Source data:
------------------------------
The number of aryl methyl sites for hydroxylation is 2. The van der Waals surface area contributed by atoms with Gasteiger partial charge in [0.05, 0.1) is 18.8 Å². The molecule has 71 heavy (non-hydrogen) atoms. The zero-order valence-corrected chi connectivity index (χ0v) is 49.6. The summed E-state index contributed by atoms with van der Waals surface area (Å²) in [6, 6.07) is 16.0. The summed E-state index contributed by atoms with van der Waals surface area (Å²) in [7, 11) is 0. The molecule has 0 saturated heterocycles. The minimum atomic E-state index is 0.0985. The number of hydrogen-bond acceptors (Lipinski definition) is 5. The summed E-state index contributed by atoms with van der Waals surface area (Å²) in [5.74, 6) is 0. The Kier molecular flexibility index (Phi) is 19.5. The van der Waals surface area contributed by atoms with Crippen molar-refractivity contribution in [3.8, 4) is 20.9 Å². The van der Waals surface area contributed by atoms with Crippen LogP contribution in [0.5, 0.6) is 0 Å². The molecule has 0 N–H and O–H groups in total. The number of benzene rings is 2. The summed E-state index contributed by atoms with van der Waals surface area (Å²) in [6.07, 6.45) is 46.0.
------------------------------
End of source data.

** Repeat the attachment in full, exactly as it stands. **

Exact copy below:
The number of aryl methyl sites for hydroxylation is 2. The van der Waals surface area contributed by atoms with Gasteiger partial charge in [0.05, 0.1) is 18.8 Å². The molecule has 71 heavy (non-hydrogen) atoms. The zero-order valence-corrected chi connectivity index (χ0v) is 49.6. The summed E-state index contributed by atoms with van der Waals surface area (Å²) in [6, 6.07) is 16.0. The summed E-state index contributed by atoms with van der Waals surface area (Å²) in [7, 11) is 0. The molecule has 0 saturated heterocycles. The minimum atomic E-state index is 0.0985. The number of hydrogen-bond acceptors (Lipinski definition) is 5. The summed E-state index contributed by atoms with van der Waals surface area (Å²) in [5.74, 6) is 0. The Kier molecular flexibility index (Phi) is 19.5. The van der Waals surface area contributed by atoms with Crippen molar-refractivity contribution in [3.8, 4) is 20.9 Å². The van der Waals surface area contributed by atoms with Crippen LogP contribution in [0.5, 0.6) is 0 Å². The molecule has 0 N–H and O–H groups in total. The number of benzene rings is 2. The summed E-state index contributed by atoms with van der Waals surface area (Å²) in [6.07, 6.45) is 46.0.